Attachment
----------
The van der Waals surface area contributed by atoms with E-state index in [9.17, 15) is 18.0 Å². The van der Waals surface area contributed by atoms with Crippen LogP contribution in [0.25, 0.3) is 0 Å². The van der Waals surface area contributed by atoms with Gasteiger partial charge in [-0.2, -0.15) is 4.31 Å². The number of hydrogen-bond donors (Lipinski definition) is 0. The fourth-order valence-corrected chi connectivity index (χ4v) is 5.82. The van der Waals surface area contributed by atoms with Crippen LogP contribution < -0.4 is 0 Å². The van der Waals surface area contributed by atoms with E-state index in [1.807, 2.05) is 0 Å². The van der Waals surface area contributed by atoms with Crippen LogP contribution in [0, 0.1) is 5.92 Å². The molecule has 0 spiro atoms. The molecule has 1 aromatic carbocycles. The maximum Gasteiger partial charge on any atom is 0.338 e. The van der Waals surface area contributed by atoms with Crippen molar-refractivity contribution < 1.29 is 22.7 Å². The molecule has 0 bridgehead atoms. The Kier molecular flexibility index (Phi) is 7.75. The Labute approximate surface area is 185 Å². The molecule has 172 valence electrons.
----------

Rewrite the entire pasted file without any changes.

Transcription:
The van der Waals surface area contributed by atoms with E-state index in [9.17, 15) is 18.0 Å². The van der Waals surface area contributed by atoms with Crippen LogP contribution in [0.25, 0.3) is 0 Å². The van der Waals surface area contributed by atoms with Gasteiger partial charge in [-0.2, -0.15) is 4.31 Å². The number of hydrogen-bond donors (Lipinski definition) is 0. The fourth-order valence-corrected chi connectivity index (χ4v) is 5.82. The van der Waals surface area contributed by atoms with Crippen LogP contribution < -0.4 is 0 Å². The van der Waals surface area contributed by atoms with E-state index in [1.807, 2.05) is 0 Å². The van der Waals surface area contributed by atoms with Crippen LogP contribution in [0, 0.1) is 5.92 Å². The molecule has 0 spiro atoms. The molecule has 1 aromatic carbocycles. The maximum Gasteiger partial charge on any atom is 0.338 e. The van der Waals surface area contributed by atoms with Crippen molar-refractivity contribution < 1.29 is 22.7 Å². The molecule has 0 bridgehead atoms. The Kier molecular flexibility index (Phi) is 7.75. The Labute approximate surface area is 185 Å². The molecule has 172 valence electrons.